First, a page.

Philosophers argue about this all the time: one side (virtue ethics) derives from Plato and Aristotle, claiming that our character is generally consistent across all situations and predictive of our actions. The other (situationalism) claims that a minor situational change may drastically influence ethical behavior. These days, both sides generally agree that while character traits certainly exist, individual decisions are “the function of a (complex) person by situation interaction.” Someone might, for instance, coach their daughter’s basketball team at home and show a shocking lack of empathy for detained female minors at work. You can’t use good political behavior to predict good personal behavior, nor vice versa.
Judge Kavanaugh is unfit for the Supreme Court because he stands credibly accused of sexual assault, because he cannot or chooses not to control his childish belligerence on the national stage, and because of his rank partisanship. The assault charge does not speak to the quality of his jurisprudence, which is itself authoritarian and misogynistic. Indeed, even were he a jurist in the mode of Ginsburg, the allegations would still be disqualifying: To reward even the whisper of such behavior with the highest judgeship in the land is to destroy the underpinnings of a functioning democracy.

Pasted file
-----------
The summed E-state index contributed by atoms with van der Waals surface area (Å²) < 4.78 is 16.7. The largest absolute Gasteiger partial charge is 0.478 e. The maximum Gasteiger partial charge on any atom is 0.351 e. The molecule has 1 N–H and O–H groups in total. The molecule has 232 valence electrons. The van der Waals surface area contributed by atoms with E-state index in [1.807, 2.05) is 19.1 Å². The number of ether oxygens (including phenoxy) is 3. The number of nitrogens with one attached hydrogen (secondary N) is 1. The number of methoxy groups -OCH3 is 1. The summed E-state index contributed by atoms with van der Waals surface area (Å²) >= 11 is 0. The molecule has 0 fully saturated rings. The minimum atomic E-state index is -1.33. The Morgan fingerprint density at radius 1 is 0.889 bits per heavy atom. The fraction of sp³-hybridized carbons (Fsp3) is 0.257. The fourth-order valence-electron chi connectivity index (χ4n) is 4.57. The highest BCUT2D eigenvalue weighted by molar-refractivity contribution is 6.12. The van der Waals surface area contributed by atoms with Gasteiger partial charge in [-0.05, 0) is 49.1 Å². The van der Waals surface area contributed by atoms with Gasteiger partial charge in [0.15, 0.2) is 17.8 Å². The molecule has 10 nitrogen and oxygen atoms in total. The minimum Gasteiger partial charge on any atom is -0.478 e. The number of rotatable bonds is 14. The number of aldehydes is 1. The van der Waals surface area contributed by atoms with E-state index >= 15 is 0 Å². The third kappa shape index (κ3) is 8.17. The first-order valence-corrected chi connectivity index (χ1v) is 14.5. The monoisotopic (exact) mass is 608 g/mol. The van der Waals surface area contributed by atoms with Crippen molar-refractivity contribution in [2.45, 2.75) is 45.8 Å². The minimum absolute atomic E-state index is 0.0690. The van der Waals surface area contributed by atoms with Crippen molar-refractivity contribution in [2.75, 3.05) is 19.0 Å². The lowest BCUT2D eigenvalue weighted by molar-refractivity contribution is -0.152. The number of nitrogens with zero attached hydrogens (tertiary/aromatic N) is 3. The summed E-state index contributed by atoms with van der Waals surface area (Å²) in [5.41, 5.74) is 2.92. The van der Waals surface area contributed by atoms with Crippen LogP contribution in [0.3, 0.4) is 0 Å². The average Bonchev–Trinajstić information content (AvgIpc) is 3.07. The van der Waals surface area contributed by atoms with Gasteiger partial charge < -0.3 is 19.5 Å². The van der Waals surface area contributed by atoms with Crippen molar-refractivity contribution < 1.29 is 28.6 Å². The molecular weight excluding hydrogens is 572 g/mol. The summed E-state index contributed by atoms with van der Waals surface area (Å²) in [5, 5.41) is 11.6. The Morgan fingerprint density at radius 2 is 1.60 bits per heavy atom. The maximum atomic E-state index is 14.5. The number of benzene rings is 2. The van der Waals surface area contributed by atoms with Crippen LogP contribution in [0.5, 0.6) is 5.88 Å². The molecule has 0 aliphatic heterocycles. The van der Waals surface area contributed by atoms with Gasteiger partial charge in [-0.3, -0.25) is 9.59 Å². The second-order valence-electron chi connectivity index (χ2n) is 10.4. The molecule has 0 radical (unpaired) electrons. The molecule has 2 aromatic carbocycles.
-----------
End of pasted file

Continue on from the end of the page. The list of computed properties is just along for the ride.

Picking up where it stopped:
Judges are not only there for their legal decisions: They are there as symbolic anchors of the possibility of impartial justice and examples of the best moral judgment America has to offer. And as paltry as it feels to say it at the moment, as broken as the dream of this country has always been, the United States is a nation of ideals, not of a given race or creed. That idea of justice, coincidentally, is routinely allegorized in this country as a woman, as is liberty. Lady Liberty and Lady Justice are poorly served by such a scion of entitled misogyny and rage. A second Supreme Court judge with such a tarnished reputation dishonors the country—and the women—he is supposed to serve.